Greg Strand is EFCA executive director of theology and credentialing, and he serves on the Board of Ministerial Standing as well as the Spiritual Heritage Committee. He and his family are members of Northfield (Minnesota) EFC.
Timothy George recounts Polycarp’s life and death in martyrdom: “Faithful Unto Death: What We Can Learn Today From St. Polycarp.”
George states that Polycarp heard from the Lord Jesus through Paul and John: “From Paul, Polycarp heard Jesus say, ‘Will you follow me?’ From John, he heard Jesus say, ‘Do you love me?’ These two questions” George concludes, “would shape his life and ministry and give meaning to his martyrdom.”
The cultural context in which Polycarp lived and proclaimed the Scriptures was influenced by Gnosticism whose chief proponent was Marcion. The Christian church was significantly influenced and affected by this thought propounded by Marcion. Over against both, Polycarp engaged in a defense of the incarnation of Jesus Christ and the acceptance of the Christian Bible, including the Old Testament.
This meant, according to George, “To proclaim the God of the Bible in Polycarp’s world was to invite conflict with the dominant structures of the day. And so the persecutions came.” Persecution eventually became more focused and acute when it moved from the dominant structures generally to “competing spiritualties. At issue was the requirement for Christians to take part in the religious veneration of the emperor, to place a pinch of incense on the altar of the imperial deity.”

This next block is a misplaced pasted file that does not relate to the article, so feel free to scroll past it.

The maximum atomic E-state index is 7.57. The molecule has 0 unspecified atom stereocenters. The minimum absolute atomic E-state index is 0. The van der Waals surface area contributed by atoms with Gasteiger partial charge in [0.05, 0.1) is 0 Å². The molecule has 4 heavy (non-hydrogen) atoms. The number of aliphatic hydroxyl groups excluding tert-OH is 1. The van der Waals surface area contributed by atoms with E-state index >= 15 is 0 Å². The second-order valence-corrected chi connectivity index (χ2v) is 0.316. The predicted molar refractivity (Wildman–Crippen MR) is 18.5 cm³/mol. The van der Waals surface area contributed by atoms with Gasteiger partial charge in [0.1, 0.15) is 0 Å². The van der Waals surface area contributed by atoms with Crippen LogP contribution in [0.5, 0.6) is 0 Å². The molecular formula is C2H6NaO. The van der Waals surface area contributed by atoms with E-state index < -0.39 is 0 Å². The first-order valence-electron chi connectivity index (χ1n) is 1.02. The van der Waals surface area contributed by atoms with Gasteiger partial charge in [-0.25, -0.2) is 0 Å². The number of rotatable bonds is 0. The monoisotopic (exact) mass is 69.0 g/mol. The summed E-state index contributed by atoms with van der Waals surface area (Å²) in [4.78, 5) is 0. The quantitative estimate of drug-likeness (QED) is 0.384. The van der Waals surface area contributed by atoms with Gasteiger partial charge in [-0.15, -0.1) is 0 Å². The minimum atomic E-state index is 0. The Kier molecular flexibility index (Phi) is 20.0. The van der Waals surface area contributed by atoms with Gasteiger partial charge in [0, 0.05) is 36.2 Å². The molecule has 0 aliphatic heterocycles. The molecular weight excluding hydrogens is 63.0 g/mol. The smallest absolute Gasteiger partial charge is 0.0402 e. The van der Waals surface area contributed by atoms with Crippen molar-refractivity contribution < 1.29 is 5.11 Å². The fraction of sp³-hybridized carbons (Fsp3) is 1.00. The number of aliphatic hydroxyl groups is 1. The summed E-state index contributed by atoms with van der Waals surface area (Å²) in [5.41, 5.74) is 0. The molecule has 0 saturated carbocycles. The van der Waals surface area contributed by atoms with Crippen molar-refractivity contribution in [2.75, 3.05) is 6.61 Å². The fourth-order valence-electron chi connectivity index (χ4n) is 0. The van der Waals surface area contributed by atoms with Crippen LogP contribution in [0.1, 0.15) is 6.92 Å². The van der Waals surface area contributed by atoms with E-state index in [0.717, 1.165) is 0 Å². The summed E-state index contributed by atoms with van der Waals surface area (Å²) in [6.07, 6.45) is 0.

When Revelation was written, the emperor Domitian had his image stamped on a Roman coin and included the words “Dominus et Deus,” “Lord and God.” This is something Christians would not and could not say. Jesus is Lord!
For Polycarp, there was an easy concession, so it was claimed. George notes what the proconsul suggested to Polycarp: “Just take a pinch of incense and place it on the altar of the imperial deity. A simple gesture. Symbolic, that’s all. Then you can go on worshiping Jesus all you like. We’ll check you off our list.”
To this Polycarp replied, in words that have echoed through history since the day they were uttered: “For eighty and six years I have been his servant, and he has done me no wrong, and how can I now blaspheme my king who saved me?” After stating this, he prayed in the name of the Triune God and was bound and burned.
This is not just history. It is part of our living history, a part of the great cloud of witnesses who though dead still speak.
In some parts of the world, Christians face similar challenges to deny Christ accompanied with a similar fate, martyrdom. For Christians in the West, we do not at present face the fate of martyrdom, but we do face challenges to make concessions to our absolute allegiance to the Lord Jesus Christ. What are those challenges? How do we respond?
Our Lord Jesus brooks no rivals. He alone is Lord!